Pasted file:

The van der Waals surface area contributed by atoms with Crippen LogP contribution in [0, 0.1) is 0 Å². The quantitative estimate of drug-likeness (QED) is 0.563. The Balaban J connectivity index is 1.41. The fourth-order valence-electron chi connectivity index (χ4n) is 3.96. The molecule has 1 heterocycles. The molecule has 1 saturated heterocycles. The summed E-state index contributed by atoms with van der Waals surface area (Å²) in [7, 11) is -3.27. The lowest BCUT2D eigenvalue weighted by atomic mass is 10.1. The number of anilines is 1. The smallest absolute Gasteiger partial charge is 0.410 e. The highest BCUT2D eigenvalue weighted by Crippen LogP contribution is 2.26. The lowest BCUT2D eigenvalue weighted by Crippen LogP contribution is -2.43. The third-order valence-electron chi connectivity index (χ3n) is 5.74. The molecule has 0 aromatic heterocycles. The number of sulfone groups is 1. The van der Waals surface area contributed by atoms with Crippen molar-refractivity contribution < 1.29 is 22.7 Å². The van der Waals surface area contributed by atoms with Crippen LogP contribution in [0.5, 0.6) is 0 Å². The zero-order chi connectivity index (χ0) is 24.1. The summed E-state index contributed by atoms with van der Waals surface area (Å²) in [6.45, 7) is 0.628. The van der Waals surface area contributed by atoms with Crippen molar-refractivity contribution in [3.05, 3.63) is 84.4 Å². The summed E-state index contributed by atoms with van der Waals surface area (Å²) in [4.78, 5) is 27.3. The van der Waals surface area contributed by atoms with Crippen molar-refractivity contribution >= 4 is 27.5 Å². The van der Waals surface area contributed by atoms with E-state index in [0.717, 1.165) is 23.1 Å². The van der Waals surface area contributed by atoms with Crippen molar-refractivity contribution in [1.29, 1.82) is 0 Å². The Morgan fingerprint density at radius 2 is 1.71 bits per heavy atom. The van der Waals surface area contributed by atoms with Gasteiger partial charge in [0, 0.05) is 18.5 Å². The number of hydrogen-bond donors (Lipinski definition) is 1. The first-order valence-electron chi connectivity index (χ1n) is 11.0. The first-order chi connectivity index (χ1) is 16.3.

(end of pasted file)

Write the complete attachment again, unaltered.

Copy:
The van der Waals surface area contributed by atoms with Crippen LogP contribution in [0, 0.1) is 0 Å². The quantitative estimate of drug-likeness (QED) is 0.563. The Balaban J connectivity index is 1.41. The fourth-order valence-electron chi connectivity index (χ4n) is 3.96. The molecule has 1 heterocycles. The molecule has 1 saturated heterocycles. The summed E-state index contributed by atoms with van der Waals surface area (Å²) in [7, 11) is -3.27. The lowest BCUT2D eigenvalue weighted by atomic mass is 10.1. The number of anilines is 1. The smallest absolute Gasteiger partial charge is 0.410 e. The highest BCUT2D eigenvalue weighted by Crippen LogP contribution is 2.26. The lowest BCUT2D eigenvalue weighted by Crippen LogP contribution is -2.43. The third-order valence-electron chi connectivity index (χ3n) is 5.74. The molecule has 0 aromatic heterocycles. The number of sulfone groups is 1. The van der Waals surface area contributed by atoms with Crippen molar-refractivity contribution < 1.29 is 22.7 Å². The van der Waals surface area contributed by atoms with Crippen LogP contribution in [0.5, 0.6) is 0 Å². The zero-order chi connectivity index (χ0) is 24.1. The summed E-state index contributed by atoms with van der Waals surface area (Å²) in [6.45, 7) is 0.628. The van der Waals surface area contributed by atoms with Crippen molar-refractivity contribution in [3.05, 3.63) is 84.4 Å². The summed E-state index contributed by atoms with van der Waals surface area (Å²) in [4.78, 5) is 27.3. The van der Waals surface area contributed by atoms with Crippen molar-refractivity contribution >= 4 is 27.5 Å². The van der Waals surface area contributed by atoms with E-state index in [0.717, 1.165) is 23.1 Å². The van der Waals surface area contributed by atoms with Crippen molar-refractivity contribution in [1.29, 1.82) is 0 Å². The Morgan fingerprint density at radius 2 is 1.71 bits per heavy atom. The van der Waals surface area contributed by atoms with Gasteiger partial charge in [0, 0.05) is 18.5 Å². The number of hydrogen-bond donors (Lipinski definition) is 1. The first-order valence-electron chi connectivity index (χ1n) is 11.0. The first-order chi connectivity index (χ1) is 16.3.